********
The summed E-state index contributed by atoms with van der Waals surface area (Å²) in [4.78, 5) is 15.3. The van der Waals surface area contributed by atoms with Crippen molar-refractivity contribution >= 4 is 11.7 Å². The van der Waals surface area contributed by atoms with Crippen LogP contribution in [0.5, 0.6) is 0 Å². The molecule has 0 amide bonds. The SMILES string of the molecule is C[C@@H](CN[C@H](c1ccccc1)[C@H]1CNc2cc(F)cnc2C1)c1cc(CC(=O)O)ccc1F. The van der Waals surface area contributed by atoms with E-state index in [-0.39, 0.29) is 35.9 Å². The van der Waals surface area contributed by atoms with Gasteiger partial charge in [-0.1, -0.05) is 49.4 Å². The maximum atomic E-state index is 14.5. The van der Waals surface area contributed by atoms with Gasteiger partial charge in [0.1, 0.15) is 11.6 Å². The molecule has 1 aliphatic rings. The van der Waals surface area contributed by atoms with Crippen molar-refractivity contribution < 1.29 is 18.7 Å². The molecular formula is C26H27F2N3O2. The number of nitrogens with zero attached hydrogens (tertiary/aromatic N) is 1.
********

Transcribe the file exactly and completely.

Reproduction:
The summed E-state index contributed by atoms with van der Waals surface area (Å²) in [4.78, 5) is 15.3. The van der Waals surface area contributed by atoms with Crippen molar-refractivity contribution >= 4 is 11.7 Å². The van der Waals surface area contributed by atoms with Crippen LogP contribution in [0.5, 0.6) is 0 Å². The molecule has 0 amide bonds. The SMILES string of the molecule is C[C@@H](CN[C@H](c1ccccc1)[C@H]1CNc2cc(F)cnc2C1)c1cc(CC(=O)O)ccc1F. The van der Waals surface area contributed by atoms with E-state index in [-0.39, 0.29) is 35.9 Å². The van der Waals surface area contributed by atoms with Gasteiger partial charge in [-0.1, -0.05) is 49.4 Å². The maximum atomic E-state index is 14.5. The van der Waals surface area contributed by atoms with Gasteiger partial charge in [0.1, 0.15) is 11.6 Å². The molecule has 1 aliphatic rings. The van der Waals surface area contributed by atoms with Crippen molar-refractivity contribution < 1.29 is 18.7 Å². The molecular formula is C26H27F2N3O2. The number of nitrogens with zero attached hydrogens (tertiary/aromatic N) is 1.